In the third dimension there is a widening of space, a widening of our conception of space, and also of our abilities to engage with space. It is to add the ‘up’ and the ‘down’ of the world. It is most clear as physical exploration, when we open ourselves to paths that are no longer restrained by need. A and B are just one axis. if A is where we are there are now an almost infinite number of B’s: an infinite number of destinations. Not only this there is now an almost infinite number of B’s there is the quality of C to add as well, which we might call elevation; up and down, through and under, and over. It is about  creating choice. It is also the state of over coming obstacles.

In the forth dimension we engage with time, with the context of the passage of time. To walk in this state is to comprehend the perspective of time. Think history, geology, archeology, all these things, ways of seeing, of thinking about time and it’s effects on the world. Remember you are a part of that, but remember that also you can look at it like you are only an observer of it.  If you place your focus there it is what happens when we think of effects, what were the causes of the things that we find around us, what will they cause in turn, what might we cause by being there in that moment, do you see, it is not just one thing. To walk in the forth dimension is to walk among the names of things.

Which leads me to the fifth dimension of walking. There is no me without you, no you without me. And we only exist against the backdrop of everything else, all those names, all those feelings. A universal unfolding in an individual incarnation. All the knowing and the being we perceive meets inside of us. The path of the fifth dimension of leads to the realm of the psyche. When we walk this path we become aware of how we intersect with the world, what do the names mean to us, why does the world make us feel the way we do, why do we notice some bits of it and not others, what happens when we force unexpected experiences upon ourselves, what then?   There are so many people trapped in the fifth dimension because it can seem like an end in itself. Some get fixated by their own reflections and miss the actual experience: they get stuck, lost in language and symbols. In the fifth we see the world as we are. To realise this moves us into the sixth because what we fear and desire are not things of the world but are things of ourselves, born from the currents of the mythological, the collective psyche, the collective unconscious, you know, the places inside us where the significance of the symbols overlap. To walk there is to walk in the Sixth Dimension, next to angels and demons. In this material lies madness. Those who have not prepared themselves, well… much of the world is trapped in collective delusions – so at least you won’t be on your own – but beware, to be stuck he is to be psychotic. Edge with care because when everything becomes significant, when everything becomes symbolic then one can loose control all too easily. Where those stuck in the fifth look inside for the answers and blame the world for what they find, those stuck in the sixth believe that it is the world giving them answers for which they then have to work out the right questions.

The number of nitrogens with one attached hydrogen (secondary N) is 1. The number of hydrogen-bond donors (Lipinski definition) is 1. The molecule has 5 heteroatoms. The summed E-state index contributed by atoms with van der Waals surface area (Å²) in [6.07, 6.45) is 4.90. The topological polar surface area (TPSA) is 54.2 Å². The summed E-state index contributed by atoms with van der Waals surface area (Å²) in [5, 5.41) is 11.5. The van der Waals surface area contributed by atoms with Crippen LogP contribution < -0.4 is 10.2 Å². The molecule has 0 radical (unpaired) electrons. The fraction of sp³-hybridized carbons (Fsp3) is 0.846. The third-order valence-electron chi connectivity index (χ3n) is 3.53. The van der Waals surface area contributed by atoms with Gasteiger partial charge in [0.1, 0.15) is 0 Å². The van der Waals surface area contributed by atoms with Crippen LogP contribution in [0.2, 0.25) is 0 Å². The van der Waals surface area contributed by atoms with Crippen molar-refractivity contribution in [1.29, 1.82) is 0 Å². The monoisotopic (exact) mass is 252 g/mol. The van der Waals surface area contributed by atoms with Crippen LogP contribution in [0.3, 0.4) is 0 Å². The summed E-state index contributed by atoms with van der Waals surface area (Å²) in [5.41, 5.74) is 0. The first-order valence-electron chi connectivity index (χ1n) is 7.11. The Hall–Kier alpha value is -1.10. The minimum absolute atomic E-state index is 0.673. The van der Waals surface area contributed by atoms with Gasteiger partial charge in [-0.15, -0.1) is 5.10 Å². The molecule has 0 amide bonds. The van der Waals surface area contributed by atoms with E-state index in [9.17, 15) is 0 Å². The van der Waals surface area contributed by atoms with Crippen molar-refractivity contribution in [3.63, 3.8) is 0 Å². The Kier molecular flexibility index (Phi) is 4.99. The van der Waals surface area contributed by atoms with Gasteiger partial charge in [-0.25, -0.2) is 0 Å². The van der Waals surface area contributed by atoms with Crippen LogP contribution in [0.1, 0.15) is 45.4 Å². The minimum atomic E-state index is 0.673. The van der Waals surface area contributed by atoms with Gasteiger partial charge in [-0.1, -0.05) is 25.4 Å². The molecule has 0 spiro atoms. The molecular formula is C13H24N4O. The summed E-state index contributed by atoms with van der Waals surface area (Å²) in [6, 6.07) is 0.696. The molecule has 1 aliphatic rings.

The path from here lies between fear and desire. Tread carefully.

To walk in the seventh dimension is to transcend all this talk of dimensions. It is to walk through the world embracing the unknown without thought of what has gone before. We can choose to engage with as many or as few of the other dimensions as we wish. The seventh dimension is liberation. To be free to walk in whatever way one chooses, wherever and whenever one chooses, however one chooses, for whatever reason… without causing harm.

I think that’s it.

Yes. That’s it.

Mmmm.

Anyone else fancy a Gelato?”

Anton Vagus.

Venice July 1997.

__________________________________________________

All Material ©Clive Austin 2014

SCRIPT: Lucky

I wanted to share this with you. It’s not an astonishing piece of work but I do think it is worth a look. I wrote it when I was learning to write film scripts. For me it works because I can still see the film playing out, scene to scene. It is easy to imagine. in part I believe that is due to the writing. It leaves just enough room for the Imagination to fill in the bits left unwritten.

See what you think.

Lucky

 

 

 

 

 

 

 

@ All Material 2014